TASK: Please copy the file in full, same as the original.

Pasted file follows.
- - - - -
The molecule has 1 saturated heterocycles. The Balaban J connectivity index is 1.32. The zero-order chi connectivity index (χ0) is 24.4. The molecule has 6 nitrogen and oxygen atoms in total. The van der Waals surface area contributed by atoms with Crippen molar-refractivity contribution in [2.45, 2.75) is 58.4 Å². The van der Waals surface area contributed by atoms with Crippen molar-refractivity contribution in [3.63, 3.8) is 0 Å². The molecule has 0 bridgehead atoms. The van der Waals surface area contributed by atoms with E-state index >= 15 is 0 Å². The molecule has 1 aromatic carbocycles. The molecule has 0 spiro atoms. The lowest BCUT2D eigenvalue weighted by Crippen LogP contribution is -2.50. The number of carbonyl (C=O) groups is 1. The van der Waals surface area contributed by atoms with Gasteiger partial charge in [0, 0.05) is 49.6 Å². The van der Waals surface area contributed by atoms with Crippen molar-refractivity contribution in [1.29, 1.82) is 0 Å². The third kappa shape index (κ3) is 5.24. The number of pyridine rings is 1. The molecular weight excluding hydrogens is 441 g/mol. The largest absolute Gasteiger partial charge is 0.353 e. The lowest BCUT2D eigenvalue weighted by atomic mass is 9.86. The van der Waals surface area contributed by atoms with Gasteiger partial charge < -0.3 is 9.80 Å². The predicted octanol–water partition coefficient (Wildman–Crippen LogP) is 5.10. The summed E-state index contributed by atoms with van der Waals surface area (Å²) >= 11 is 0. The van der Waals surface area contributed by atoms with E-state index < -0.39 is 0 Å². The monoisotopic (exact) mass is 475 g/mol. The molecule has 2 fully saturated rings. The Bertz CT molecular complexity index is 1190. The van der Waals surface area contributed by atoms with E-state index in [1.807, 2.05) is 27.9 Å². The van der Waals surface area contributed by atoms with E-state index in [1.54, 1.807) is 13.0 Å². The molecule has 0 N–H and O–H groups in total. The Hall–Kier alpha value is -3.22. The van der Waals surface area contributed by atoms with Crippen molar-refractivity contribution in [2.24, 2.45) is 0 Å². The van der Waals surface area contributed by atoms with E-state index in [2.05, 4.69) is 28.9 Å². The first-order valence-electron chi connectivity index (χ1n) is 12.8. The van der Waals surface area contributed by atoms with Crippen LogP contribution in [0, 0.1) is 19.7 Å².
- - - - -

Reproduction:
The molecule has 1 saturated heterocycles. The Balaban J connectivity index is 1.32. The zero-order chi connectivity index (χ0) is 24.4. The molecule has 6 nitrogen and oxygen atoms in total. The van der Waals surface area contributed by atoms with Crippen molar-refractivity contribution in [2.45, 2.75) is 58.4 Å². The van der Waals surface area contributed by atoms with Crippen molar-refractivity contribution in [3.63, 3.8) is 0 Å². The molecule has 0 bridgehead atoms. The van der Waals surface area contributed by atoms with E-state index >= 15 is 0 Å². The molecule has 1 aromatic carbocycles. The molecule has 0 spiro atoms. The lowest BCUT2D eigenvalue weighted by Crippen LogP contribution is -2.50. The number of carbonyl (C=O) groups is 1. The van der Waals surface area contributed by atoms with Gasteiger partial charge in [0, 0.05) is 49.6 Å². The van der Waals surface area contributed by atoms with Crippen molar-refractivity contribution in [1.29, 1.82) is 0 Å². The third kappa shape index (κ3) is 5.24. The number of pyridine rings is 1. The molecular weight excluding hydrogens is 441 g/mol. The largest absolute Gasteiger partial charge is 0.353 e. The lowest BCUT2D eigenvalue weighted by atomic mass is 9.86. The van der Waals surface area contributed by atoms with Gasteiger partial charge < -0.3 is 9.80 Å². The predicted octanol–water partition coefficient (Wildman–Crippen LogP) is 5.10. The summed E-state index contributed by atoms with van der Waals surface area (Å²) >= 11 is 0. The van der Waals surface area contributed by atoms with E-state index < -0.39 is 0 Å². The monoisotopic (exact) mass is 475 g/mol. The molecule has 2 fully saturated rings. The Bertz CT molecular complexity index is 1190. The van der Waals surface area contributed by atoms with E-state index in [1.807, 2.05) is 27.9 Å². The van der Waals surface area contributed by atoms with E-state index in [1.54, 1.807) is 13.0 Å². The molecule has 0 N–H and O–H groups in total. The Hall–Kier alpha value is -3.22. The van der Waals surface area contributed by atoms with Crippen molar-refractivity contribution in [2.24, 2.45) is 0 Å². The van der Waals surface area contributed by atoms with E-state index in [2.05, 4.69) is 28.9 Å². The first-order valence-electron chi connectivity index (χ1n) is 12.8. The van der Waals surface area contributed by atoms with Crippen LogP contribution in [0, 0.1) is 19.7 Å².